How to identify opportunities and threats based on clarity of valuation?
It’s a great message of understanding for companies recruiting CEO from another industry need to know in advance that they’re recruiting a CEO who will design a strategy based not only on past experiences and preexisting beliefs (including about what drives stock value) but also data driven learning about the new industry.
Another learning we discovered for companies recruiting CEO from same industry; CEO might come from one company of the same industry to another company of the same industry would likely to run the company the same way it use to run the previous company of the same industry. In his first company market cares much more about the revenues but for whatever reason now the market demands margins for the second company.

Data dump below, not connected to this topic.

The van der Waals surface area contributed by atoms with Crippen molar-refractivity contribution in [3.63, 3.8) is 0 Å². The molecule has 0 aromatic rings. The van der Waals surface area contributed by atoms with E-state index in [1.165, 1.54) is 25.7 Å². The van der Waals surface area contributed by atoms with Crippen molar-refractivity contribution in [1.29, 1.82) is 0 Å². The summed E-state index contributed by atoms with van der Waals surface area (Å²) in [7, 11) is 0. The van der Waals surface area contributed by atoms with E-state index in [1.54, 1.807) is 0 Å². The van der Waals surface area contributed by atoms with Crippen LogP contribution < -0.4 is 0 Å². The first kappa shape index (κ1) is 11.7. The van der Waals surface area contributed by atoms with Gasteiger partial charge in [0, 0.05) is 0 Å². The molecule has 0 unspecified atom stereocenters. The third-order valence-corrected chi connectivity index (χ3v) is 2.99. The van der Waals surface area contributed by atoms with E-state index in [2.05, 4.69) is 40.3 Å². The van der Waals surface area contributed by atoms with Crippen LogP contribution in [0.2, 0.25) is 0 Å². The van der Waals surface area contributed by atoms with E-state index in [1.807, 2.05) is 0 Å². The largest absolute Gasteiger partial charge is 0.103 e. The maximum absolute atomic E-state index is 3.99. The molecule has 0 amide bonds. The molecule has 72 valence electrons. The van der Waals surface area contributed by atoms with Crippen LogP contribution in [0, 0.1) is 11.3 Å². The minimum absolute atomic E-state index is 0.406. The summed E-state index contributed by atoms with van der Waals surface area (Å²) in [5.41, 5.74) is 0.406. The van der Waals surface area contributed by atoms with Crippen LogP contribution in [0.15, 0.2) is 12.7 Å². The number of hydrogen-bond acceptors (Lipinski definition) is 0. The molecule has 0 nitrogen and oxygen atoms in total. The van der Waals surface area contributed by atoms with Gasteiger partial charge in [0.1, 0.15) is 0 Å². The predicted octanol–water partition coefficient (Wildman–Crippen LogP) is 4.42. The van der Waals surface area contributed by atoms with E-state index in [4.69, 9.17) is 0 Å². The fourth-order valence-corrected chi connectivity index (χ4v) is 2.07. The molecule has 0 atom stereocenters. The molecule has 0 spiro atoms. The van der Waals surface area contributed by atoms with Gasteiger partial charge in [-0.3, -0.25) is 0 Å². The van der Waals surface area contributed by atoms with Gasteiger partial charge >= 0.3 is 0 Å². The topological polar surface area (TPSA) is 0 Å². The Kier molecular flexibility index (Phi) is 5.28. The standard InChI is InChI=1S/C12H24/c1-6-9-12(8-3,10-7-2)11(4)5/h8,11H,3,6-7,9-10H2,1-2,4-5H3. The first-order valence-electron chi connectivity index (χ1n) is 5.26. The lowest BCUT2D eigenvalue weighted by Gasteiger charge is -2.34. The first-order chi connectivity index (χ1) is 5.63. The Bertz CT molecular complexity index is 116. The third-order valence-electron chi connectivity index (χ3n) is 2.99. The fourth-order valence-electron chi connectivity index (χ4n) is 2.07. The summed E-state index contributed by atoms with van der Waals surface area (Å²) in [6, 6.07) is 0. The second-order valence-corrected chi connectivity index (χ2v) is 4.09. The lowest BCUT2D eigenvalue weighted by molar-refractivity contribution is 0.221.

The same clarity of valuation holds true when it comes to merger and acquisitions. Let’s take an example, suppose your company is valued much more on revenue than on margin — but you own a high-margin, low-growth business line that isn’t helping your valuation very much.
Here comes two opportunities for you in place:
- Low-margin, fast-growing business of same industry;
- High-margin, fast-growth business of same industry;
Out of the two opportunities, the second one suites a best-fit opportunity for you is to sell your company in your industry that is predominantly valued based on margin for a great deal more than it is worth to you.
While first opportunity of selling your company to a low-margin, fast-growing business that isn’t worth a great deal to them, you can buy it at a large discount — or find a mutually beneficial swap.